‘If anything ever happens to me…’: Fallen Navy SEAL inspires parents’ mission to give back
By Steven Shapiro
John Kelsall’s grief is masked by pride as he shows off the trident pin his son Jonas earned when he became a U.S. Navy SEAL. “It’s one of my most prized possessions,” he says.
Lt. Cmdr. Jonas Kelsall was killed in action during a mission in Afghanistan in 2011 that took the lives of 30 Americans and a military service dog.
“He said, ‘If anything ever happens to me, know I’m doing what I love with the guys I love doing it with. And I wouldn’t want to do anything else,’” his father says.
Following his death, his parents established a nonprofit in his honor to give back to those who have served their country.
John and Teri Kelsall spoke with Yahoo Global News Anchor Katie Couric about The Jonas Project and its mission to help returning veterans launch and grow their own businesses.
“The mentor is the most vital part of the program,” Teri Kelsall told Couric. “It’s a two-year commitment on the mentor’s part, who is a volunteer.”
“We want our veterans to feel like they can continue contributing in a positive way and still pursue their passion,” says Jonas’ sister, Kim Kelsall Dossett, who is also a member of the Jonas Project’s team.
Veterans who apply to the Jonas Project have to be honorably discharged, and they have to submit a business plan for review. Once accepted, they receive help with financing, in addition to valuable guidance from their mentors.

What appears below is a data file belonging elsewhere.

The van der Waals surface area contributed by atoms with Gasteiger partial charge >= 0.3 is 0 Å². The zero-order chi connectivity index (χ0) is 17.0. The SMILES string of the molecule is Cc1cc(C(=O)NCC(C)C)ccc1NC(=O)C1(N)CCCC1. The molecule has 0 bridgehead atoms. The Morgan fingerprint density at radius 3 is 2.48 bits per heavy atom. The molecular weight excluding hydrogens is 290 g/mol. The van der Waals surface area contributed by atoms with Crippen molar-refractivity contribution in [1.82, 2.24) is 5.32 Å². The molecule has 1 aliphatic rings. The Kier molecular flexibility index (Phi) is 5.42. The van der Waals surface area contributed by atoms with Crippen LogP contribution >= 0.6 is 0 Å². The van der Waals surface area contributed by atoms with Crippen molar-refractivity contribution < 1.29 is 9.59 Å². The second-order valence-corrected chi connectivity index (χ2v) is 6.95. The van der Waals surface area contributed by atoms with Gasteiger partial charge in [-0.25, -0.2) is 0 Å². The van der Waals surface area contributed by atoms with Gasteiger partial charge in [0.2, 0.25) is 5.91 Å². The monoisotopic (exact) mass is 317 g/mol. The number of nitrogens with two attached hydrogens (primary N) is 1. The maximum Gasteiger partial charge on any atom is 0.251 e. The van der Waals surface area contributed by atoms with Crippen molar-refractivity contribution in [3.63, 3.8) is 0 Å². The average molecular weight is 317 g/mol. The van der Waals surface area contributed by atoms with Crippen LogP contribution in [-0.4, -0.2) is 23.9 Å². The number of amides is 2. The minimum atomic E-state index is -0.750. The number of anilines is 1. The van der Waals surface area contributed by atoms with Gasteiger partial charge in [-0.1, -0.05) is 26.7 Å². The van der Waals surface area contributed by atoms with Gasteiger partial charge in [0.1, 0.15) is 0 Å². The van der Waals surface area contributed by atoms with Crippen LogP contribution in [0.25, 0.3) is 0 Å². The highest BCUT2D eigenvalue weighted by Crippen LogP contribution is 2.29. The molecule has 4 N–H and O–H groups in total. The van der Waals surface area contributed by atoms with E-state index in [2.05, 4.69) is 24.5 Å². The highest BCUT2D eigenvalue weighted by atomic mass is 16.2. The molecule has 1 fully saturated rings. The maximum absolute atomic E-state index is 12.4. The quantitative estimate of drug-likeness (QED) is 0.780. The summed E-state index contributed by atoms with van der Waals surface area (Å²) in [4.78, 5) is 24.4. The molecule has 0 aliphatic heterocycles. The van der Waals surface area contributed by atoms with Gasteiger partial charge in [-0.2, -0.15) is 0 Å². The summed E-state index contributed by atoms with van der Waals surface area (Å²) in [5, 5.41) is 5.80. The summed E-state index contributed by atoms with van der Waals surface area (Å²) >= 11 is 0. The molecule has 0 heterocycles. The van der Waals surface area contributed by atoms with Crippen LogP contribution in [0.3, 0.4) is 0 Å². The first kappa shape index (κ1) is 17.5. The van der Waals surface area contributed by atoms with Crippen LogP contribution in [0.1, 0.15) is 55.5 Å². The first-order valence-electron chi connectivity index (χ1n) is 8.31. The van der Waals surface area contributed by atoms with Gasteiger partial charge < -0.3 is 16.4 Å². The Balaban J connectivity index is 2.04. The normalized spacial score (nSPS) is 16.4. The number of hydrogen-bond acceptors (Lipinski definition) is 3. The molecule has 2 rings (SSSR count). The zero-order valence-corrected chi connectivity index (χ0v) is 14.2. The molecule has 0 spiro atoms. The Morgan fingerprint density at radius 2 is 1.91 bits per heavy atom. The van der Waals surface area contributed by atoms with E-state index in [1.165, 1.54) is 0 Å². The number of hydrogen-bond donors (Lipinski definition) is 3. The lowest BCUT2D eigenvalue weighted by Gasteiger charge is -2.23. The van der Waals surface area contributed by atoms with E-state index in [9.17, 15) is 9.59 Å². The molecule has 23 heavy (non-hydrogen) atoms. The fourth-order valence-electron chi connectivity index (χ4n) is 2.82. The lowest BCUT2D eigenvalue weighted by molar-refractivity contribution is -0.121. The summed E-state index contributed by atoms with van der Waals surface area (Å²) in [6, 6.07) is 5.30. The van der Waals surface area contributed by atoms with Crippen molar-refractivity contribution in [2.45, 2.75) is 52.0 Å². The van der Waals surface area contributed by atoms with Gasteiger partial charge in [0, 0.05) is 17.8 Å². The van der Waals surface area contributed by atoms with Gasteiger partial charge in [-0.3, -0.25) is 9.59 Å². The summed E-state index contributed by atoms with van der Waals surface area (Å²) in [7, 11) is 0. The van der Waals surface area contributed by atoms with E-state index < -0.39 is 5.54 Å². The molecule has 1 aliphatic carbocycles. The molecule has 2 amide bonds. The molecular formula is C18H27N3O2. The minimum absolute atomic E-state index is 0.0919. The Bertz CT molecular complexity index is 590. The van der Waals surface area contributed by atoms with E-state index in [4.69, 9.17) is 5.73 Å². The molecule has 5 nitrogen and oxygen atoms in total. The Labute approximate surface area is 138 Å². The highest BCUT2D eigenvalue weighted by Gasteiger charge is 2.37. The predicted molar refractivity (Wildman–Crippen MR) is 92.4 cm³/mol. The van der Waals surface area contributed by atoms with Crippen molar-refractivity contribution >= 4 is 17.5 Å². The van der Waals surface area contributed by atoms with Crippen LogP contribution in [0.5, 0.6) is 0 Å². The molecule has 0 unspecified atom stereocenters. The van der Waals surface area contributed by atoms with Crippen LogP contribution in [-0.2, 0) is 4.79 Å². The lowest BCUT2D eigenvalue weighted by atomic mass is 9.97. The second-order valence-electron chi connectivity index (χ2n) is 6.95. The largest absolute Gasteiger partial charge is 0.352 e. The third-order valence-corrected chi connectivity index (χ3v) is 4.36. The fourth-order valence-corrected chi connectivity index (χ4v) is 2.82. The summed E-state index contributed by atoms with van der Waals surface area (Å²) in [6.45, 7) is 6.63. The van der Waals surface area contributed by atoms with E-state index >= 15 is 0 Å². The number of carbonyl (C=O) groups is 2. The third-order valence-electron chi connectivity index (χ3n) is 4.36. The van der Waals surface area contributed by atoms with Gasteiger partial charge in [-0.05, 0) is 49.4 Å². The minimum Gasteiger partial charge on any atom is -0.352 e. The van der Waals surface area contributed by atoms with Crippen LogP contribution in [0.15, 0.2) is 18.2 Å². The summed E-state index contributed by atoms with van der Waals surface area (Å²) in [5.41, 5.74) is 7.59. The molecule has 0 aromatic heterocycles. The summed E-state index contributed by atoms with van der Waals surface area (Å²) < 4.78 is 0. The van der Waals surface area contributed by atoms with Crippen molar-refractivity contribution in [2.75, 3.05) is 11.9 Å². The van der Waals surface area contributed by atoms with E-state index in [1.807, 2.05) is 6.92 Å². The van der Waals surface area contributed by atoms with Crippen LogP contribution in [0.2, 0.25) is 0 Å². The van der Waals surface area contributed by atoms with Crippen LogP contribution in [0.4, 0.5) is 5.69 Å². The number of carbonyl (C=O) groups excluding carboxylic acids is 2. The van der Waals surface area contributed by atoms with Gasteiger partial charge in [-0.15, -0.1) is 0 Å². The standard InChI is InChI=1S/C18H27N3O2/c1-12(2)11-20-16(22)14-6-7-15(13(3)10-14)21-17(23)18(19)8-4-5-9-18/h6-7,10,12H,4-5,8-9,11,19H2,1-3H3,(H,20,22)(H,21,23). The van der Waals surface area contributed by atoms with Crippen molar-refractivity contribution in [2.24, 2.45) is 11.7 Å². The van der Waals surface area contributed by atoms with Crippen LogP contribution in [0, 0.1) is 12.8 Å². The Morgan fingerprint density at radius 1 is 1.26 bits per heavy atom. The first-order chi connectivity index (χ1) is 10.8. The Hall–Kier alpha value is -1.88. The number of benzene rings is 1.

Monica Vasquez is one of the Jonas Project’s greatest success stories. The Iraq war veteran was accepted to the program to help launch her own construction company.
“The best thing I can say is just they’re the type of people who will light a fire under you and get you motivated to make you say, ‘Man, I can do this.’”
Others, like Teague Savitch, owner of Blue Bowl Superfoods, has had a similar positive experience.
“The Jonas Project afforded me a bit of that foundation to help me address these decisions and questions that come flying at me.”
Transitioning from military service to the civilian workforce can be one of the most difficult periods for a veteran.
“Whether you are going to work for another company or whether you are starting your own business, you need to remember that there’s still a learning curve. You now need to reinvent yourself,” says Zach Iscol, founder & CEO of Hirepurpose, a company that helps veterans and their spouses transition to careers outside of the military.
“I think any organization like the Jonas Project that helps veterans, that provides, especially, the mentorship and the network that folks need to start their own business, is invaluable, “ he added.
John Kelsall says the work in memory of Jonas is just the beginning.
“He made us incredibly proud. This is our way of trying to make him proud. And I think we’re getting there. We’ve got a ways to go, but we’re getting there.”